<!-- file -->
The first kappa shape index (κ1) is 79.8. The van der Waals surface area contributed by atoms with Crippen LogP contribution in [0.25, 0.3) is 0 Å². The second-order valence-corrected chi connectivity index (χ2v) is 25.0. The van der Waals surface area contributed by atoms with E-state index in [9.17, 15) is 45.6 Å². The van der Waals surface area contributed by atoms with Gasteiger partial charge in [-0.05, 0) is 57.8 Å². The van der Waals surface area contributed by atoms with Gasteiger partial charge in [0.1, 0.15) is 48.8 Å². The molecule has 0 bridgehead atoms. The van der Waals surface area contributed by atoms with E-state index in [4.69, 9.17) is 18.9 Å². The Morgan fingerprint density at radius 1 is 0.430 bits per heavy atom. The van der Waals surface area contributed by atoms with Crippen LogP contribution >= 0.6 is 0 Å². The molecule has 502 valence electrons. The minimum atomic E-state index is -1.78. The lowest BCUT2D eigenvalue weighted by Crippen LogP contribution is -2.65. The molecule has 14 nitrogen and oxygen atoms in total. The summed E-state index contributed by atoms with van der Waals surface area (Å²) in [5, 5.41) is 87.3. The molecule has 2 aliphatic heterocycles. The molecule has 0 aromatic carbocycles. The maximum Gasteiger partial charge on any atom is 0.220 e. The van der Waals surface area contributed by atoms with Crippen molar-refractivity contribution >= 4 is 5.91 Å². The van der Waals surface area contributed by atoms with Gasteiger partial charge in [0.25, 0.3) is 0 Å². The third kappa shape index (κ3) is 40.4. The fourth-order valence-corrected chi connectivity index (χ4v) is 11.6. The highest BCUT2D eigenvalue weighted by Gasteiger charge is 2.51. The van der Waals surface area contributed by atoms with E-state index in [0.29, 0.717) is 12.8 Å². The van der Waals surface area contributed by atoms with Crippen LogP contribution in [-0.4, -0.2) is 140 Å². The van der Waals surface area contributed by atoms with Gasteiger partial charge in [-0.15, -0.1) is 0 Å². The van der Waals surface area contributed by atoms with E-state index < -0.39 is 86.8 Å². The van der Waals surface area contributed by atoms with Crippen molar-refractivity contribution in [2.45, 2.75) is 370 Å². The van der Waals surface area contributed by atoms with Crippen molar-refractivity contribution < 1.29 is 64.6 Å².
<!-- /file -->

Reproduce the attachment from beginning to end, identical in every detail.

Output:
The first kappa shape index (κ1) is 79.8. The van der Waals surface area contributed by atoms with Crippen LogP contribution in [0.25, 0.3) is 0 Å². The second-order valence-corrected chi connectivity index (χ2v) is 25.0. The van der Waals surface area contributed by atoms with E-state index in [9.17, 15) is 45.6 Å². The van der Waals surface area contributed by atoms with Gasteiger partial charge in [-0.05, 0) is 57.8 Å². The van der Waals surface area contributed by atoms with Gasteiger partial charge in [0.1, 0.15) is 48.8 Å². The molecule has 0 bridgehead atoms. The van der Waals surface area contributed by atoms with E-state index in [4.69, 9.17) is 18.9 Å². The Morgan fingerprint density at radius 1 is 0.430 bits per heavy atom. The van der Waals surface area contributed by atoms with Crippen LogP contribution >= 0.6 is 0 Å². The molecule has 502 valence electrons. The minimum atomic E-state index is -1.78. The lowest BCUT2D eigenvalue weighted by Crippen LogP contribution is -2.65. The molecule has 14 nitrogen and oxygen atoms in total. The summed E-state index contributed by atoms with van der Waals surface area (Å²) in [5, 5.41) is 87.3. The molecule has 2 aliphatic heterocycles. The molecule has 0 aromatic carbocycles. The maximum Gasteiger partial charge on any atom is 0.220 e. The van der Waals surface area contributed by atoms with Crippen molar-refractivity contribution >= 4 is 5.91 Å². The van der Waals surface area contributed by atoms with Gasteiger partial charge in [0.25, 0.3) is 0 Å². The third kappa shape index (κ3) is 40.4. The fourth-order valence-corrected chi connectivity index (χ4v) is 11.6. The highest BCUT2D eigenvalue weighted by Gasteiger charge is 2.51. The van der Waals surface area contributed by atoms with E-state index in [0.29, 0.717) is 12.8 Å². The van der Waals surface area contributed by atoms with Crippen LogP contribution in [-0.4, -0.2) is 140 Å². The van der Waals surface area contributed by atoms with Gasteiger partial charge in [-0.15, -0.1) is 0 Å². The van der Waals surface area contributed by atoms with E-state index < -0.39 is 86.8 Å². The van der Waals surface area contributed by atoms with Crippen molar-refractivity contribution in [2.45, 2.75) is 370 Å². The van der Waals surface area contributed by atoms with Crippen molar-refractivity contribution < 1.29 is 64.6 Å².